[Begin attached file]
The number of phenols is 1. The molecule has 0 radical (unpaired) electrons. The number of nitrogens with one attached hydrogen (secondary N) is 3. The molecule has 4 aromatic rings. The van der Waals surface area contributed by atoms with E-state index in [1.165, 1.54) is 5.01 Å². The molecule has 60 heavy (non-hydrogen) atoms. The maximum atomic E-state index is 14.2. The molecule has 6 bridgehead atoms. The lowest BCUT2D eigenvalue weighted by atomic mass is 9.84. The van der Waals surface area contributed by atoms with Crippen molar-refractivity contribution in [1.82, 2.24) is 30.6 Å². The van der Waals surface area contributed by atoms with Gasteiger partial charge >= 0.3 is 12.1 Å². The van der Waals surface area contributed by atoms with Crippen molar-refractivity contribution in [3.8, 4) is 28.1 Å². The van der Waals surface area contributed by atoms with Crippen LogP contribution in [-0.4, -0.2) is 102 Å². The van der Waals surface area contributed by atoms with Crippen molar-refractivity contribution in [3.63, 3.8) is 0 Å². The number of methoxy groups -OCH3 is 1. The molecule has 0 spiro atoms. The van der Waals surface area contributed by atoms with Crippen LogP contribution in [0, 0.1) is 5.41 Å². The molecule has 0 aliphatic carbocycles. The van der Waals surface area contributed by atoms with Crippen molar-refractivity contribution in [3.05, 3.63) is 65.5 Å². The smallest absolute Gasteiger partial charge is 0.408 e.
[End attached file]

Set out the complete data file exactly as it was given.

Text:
The number of phenols is 1. The molecule has 0 radical (unpaired) electrons. The number of nitrogens with one attached hydrogen (secondary N) is 3. The molecule has 4 aromatic rings. The van der Waals surface area contributed by atoms with E-state index in [1.165, 1.54) is 5.01 Å². The molecule has 60 heavy (non-hydrogen) atoms. The maximum atomic E-state index is 14.2. The molecule has 6 bridgehead atoms. The lowest BCUT2D eigenvalue weighted by atomic mass is 9.84. The van der Waals surface area contributed by atoms with Crippen molar-refractivity contribution in [1.82, 2.24) is 30.6 Å². The van der Waals surface area contributed by atoms with Gasteiger partial charge >= 0.3 is 12.1 Å². The van der Waals surface area contributed by atoms with Crippen molar-refractivity contribution in [3.8, 4) is 28.1 Å². The van der Waals surface area contributed by atoms with Crippen LogP contribution in [-0.4, -0.2) is 102 Å². The van der Waals surface area contributed by atoms with Crippen molar-refractivity contribution in [3.63, 3.8) is 0 Å². The number of methoxy groups -OCH3 is 1. The molecule has 0 spiro atoms. The van der Waals surface area contributed by atoms with Crippen LogP contribution in [0, 0.1) is 5.41 Å². The molecule has 0 aliphatic carbocycles. The van der Waals surface area contributed by atoms with Crippen molar-refractivity contribution in [3.05, 3.63) is 65.5 Å². The smallest absolute Gasteiger partial charge is 0.408 e.